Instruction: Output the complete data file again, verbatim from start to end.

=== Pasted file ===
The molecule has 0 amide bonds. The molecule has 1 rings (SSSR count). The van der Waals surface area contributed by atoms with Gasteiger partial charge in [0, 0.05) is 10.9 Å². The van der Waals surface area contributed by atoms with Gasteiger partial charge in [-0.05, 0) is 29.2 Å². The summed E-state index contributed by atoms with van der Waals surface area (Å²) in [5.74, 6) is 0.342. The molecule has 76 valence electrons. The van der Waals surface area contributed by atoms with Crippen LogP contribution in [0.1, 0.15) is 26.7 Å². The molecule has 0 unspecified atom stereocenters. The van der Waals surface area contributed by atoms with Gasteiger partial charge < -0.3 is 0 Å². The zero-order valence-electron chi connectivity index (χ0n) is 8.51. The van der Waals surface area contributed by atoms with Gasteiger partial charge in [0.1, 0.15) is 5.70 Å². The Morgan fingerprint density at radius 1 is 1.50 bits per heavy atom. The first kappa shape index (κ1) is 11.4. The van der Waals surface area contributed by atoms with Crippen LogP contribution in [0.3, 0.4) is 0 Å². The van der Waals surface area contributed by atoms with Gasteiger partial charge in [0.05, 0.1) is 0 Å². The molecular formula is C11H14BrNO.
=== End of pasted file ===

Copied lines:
The molecule has 0 amide bonds. The molecule has 1 rings (SSSR count). The van der Waals surface area contributed by atoms with Gasteiger partial charge in [0, 0.05) is 10.9 Å². The van der Waals surface area contributed by atoms with Gasteiger partial charge in [-0.05, 0) is 29.2 Å². The summed E-state index contributed by atoms with van der Waals surface area (Å²) in [5.74, 6) is 0.342. The molecule has 76 valence electrons. The van der Waals surface area contributed by atoms with Crippen LogP contribution in [0.1, 0.15) is 26.7 Å². The molecule has 0 unspecified atom stereocenters. The van der Waals surface area contributed by atoms with Gasteiger partial charge < -0.3 is 0 Å². The zero-order valence-electron chi connectivity index (χ0n) is 8.51. The van der Waals surface area contributed by atoms with Gasteiger partial charge in [0.1, 0.15) is 5.70 Å². The Morgan fingerprint density at radius 1 is 1.50 bits per heavy atom. The first kappa shape index (κ1) is 11.4. The van der Waals surface area contributed by atoms with Crippen LogP contribution in [0.3, 0.4) is 0 Å². The van der Waals surface area contributed by atoms with Gasteiger partial charge in [0.05, 0.1) is 0 Å². The molecular formula is C11H14BrNO.